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Brain Injury and the Military: Report from Washington DC Town Hall Meeting

Yesterday's town hall meeting on brain injury and how the military is responding to the ever growing needs of our returning service members was well attended by all members of the brain injury community. Well over 100 individuals and groups participated ranging from wounded service members and concerned family members to consumer advocates from many state brain injury associations and other disability advocacy groups, members of the military from both the armed forces and the VA and brain injury rehabilitation experts from around the country.

The program consisted of several panel discussions which included audience participation.  These discussions attempted to set forth the multiple issues that need to be confronted in dealing with the epidemic of traumatic brain injury in our troops returning from Iraq and Afghanistan.

Interestingly, the issues discussed have been well known in the civilian population for many years and come as no great surprise to family members who have been waging the battle for needed brain injury rehabilitation services for their loved ones. What was encouraging was the general consensus that brain services must be more than a "medical model" and that quality of life issues must play a central role in determining services and outcomes.  This change in attitude has been long in coming and hopefully will lead to more patient and family centered services.  Above all, the need to treat those with brain injury and their families with RESPECT was also repeated on multiple occasions.

What follows are my notes taken during the course of the day.

Before a true plan can be developed to deal with TBI in the military, we still need to know the true number of returning service members with traumatic brain injuries.  This is difficult because of the lack of good screening prior to discharge and poor tracking of returning vets.  In fact, we heard that State VA offices are not even given the names of discharged troops so they are unable to contact them and offer screening or services.   We also need to know where these troops are returning to following discharge so that the entire array of services can be offered within these communities.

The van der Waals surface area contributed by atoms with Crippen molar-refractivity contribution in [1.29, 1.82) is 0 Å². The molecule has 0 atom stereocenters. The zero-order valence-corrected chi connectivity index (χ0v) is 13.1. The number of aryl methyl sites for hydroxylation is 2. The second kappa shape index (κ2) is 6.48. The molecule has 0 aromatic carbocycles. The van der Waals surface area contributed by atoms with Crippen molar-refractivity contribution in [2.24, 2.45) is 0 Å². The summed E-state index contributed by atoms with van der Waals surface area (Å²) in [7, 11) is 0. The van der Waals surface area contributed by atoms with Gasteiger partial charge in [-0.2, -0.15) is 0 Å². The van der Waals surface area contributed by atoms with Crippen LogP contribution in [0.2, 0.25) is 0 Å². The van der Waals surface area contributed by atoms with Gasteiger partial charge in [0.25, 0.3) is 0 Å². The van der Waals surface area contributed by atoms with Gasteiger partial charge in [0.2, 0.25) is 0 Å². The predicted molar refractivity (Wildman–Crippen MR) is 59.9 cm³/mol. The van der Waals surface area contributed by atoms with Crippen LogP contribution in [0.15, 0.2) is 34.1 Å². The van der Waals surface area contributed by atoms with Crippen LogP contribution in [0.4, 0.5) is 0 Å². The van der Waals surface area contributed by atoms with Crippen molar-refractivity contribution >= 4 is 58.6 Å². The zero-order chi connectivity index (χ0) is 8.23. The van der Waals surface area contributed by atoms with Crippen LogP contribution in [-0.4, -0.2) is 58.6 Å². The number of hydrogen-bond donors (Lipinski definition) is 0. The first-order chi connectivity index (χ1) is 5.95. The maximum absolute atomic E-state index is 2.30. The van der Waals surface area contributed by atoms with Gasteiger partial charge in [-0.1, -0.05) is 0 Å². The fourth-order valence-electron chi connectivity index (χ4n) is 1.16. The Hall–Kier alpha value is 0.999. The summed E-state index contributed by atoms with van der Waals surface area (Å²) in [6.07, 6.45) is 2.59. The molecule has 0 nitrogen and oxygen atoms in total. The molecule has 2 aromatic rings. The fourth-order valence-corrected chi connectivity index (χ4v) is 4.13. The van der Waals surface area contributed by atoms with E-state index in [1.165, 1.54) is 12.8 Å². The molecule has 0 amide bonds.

The current number of identified soldiers suffering from TBI is approximately 3,904.  However this number does not include those suffering from mild TBI and who never received diagnosis or services at the major military trauma centers.  Without question, if these troops were included, the numbers would be staggering.  The preliminary screening programs that have been undertaken estimate that between 20 to 25 percent of returning troops suffer from some level of traumatic brain damage.  Why they haven't been diagnosed and why they are not receiving any type of assistance must be addressed.

Their is a tremendous amount of red tape that impedes the ability of brain injured troops from receiving necessary services.  Entry into the rehabilitation and services system must be streamlined. The amount of paper work and the time it takes to get authorization for needed services must be decreased.